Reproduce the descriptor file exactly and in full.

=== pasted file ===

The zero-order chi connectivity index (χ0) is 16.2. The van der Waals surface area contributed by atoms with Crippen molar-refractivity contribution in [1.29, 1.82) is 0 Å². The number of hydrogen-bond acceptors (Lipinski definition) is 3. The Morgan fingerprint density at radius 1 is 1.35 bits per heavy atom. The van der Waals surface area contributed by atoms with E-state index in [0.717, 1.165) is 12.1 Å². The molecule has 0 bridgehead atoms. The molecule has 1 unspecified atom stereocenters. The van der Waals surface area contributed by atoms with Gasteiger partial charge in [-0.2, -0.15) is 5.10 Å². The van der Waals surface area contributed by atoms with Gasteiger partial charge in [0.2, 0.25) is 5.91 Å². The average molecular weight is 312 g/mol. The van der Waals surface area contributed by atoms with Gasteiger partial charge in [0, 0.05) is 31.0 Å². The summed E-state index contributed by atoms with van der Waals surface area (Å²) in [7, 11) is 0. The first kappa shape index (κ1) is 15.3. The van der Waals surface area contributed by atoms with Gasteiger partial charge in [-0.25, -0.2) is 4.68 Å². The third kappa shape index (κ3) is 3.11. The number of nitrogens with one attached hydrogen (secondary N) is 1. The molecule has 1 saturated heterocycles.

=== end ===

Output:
The zero-order chi connectivity index (χ0) is 16.2. The van der Waals surface area contributed by atoms with Crippen molar-refractivity contribution in [1.29, 1.82) is 0 Å². The number of hydrogen-bond acceptors (Lipinski definition) is 3. The Morgan fingerprint density at radius 1 is 1.35 bits per heavy atom. The van der Waals surface area contributed by atoms with E-state index in [0.717, 1.165) is 12.1 Å². The molecule has 0 bridgehead atoms. The molecule has 1 unspecified atom stereocenters. The van der Waals surface area contributed by atoms with Gasteiger partial charge in [-0.2, -0.15) is 5.10 Å². The van der Waals surface area contributed by atoms with Gasteiger partial charge in [0.2, 0.25) is 5.91 Å². The average molecular weight is 312 g/mol. The van der Waals surface area contributed by atoms with Gasteiger partial charge in [0, 0.05) is 31.0 Å². The summed E-state index contributed by atoms with van der Waals surface area (Å²) in [7, 11) is 0. The first kappa shape index (κ1) is 15.3. The van der Waals surface area contributed by atoms with Gasteiger partial charge in [-0.25, -0.2) is 4.68 Å². The third kappa shape index (κ3) is 3.11. The number of nitrogens with one attached hydrogen (secondary N) is 1. The molecule has 1 saturated heterocycles.